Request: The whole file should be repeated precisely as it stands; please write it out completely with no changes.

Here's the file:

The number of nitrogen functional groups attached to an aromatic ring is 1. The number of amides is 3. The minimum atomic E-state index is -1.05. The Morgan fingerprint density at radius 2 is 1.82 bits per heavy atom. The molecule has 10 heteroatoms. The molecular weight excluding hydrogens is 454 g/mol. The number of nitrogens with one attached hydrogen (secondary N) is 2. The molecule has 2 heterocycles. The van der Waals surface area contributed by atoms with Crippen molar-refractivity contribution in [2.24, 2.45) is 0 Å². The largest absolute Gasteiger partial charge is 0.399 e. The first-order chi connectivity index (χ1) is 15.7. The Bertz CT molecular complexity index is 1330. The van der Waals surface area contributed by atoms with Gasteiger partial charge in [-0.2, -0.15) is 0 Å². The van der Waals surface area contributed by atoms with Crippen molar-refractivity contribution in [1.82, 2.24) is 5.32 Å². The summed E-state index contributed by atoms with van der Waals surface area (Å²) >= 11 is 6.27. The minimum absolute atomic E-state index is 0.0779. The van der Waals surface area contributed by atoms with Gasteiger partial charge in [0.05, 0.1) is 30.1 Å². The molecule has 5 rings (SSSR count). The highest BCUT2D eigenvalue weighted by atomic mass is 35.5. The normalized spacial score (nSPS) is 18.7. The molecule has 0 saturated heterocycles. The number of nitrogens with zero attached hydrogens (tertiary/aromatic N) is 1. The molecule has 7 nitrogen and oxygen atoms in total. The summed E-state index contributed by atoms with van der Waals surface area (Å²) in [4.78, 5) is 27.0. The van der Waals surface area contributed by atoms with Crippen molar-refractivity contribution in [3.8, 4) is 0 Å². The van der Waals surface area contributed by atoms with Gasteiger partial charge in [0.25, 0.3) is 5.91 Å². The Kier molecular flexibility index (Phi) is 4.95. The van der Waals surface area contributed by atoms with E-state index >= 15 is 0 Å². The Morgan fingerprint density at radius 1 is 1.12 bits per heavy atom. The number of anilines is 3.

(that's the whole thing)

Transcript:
The number of nitrogen functional groups attached to an aromatic ring is 1. The number of amides is 3. The minimum atomic E-state index is -1.05. The Morgan fingerprint density at radius 2 is 1.82 bits per heavy atom. The molecule has 10 heteroatoms. The molecular weight excluding hydrogens is 454 g/mol. The number of nitrogens with one attached hydrogen (secondary N) is 2. The molecule has 2 heterocycles. The van der Waals surface area contributed by atoms with Crippen molar-refractivity contribution in [2.24, 2.45) is 0 Å². The largest absolute Gasteiger partial charge is 0.399 e. The first-order chi connectivity index (χ1) is 15.7. The Bertz CT molecular complexity index is 1330. The van der Waals surface area contributed by atoms with Gasteiger partial charge in [-0.2, -0.15) is 0 Å². The van der Waals surface area contributed by atoms with Crippen molar-refractivity contribution in [1.82, 2.24) is 5.32 Å². The summed E-state index contributed by atoms with van der Waals surface area (Å²) >= 11 is 6.27. The minimum absolute atomic E-state index is 0.0779. The van der Waals surface area contributed by atoms with Gasteiger partial charge in [0.05, 0.1) is 30.1 Å². The molecule has 5 rings (SSSR count). The highest BCUT2D eigenvalue weighted by atomic mass is 35.5. The normalized spacial score (nSPS) is 18.7. The molecule has 0 saturated heterocycles. The number of nitrogens with zero attached hydrogens (tertiary/aromatic N) is 1. The molecule has 7 nitrogen and oxygen atoms in total. The summed E-state index contributed by atoms with van der Waals surface area (Å²) in [4.78, 5) is 27.0. The van der Waals surface area contributed by atoms with Crippen molar-refractivity contribution in [3.8, 4) is 0 Å². The van der Waals surface area contributed by atoms with Gasteiger partial charge in [0.25, 0.3) is 5.91 Å². The Kier molecular flexibility index (Phi) is 4.95. The van der Waals surface area contributed by atoms with E-state index >= 15 is 0 Å². The Morgan fingerprint density at radius 1 is 1.12 bits per heavy atom. The number of anilines is 3.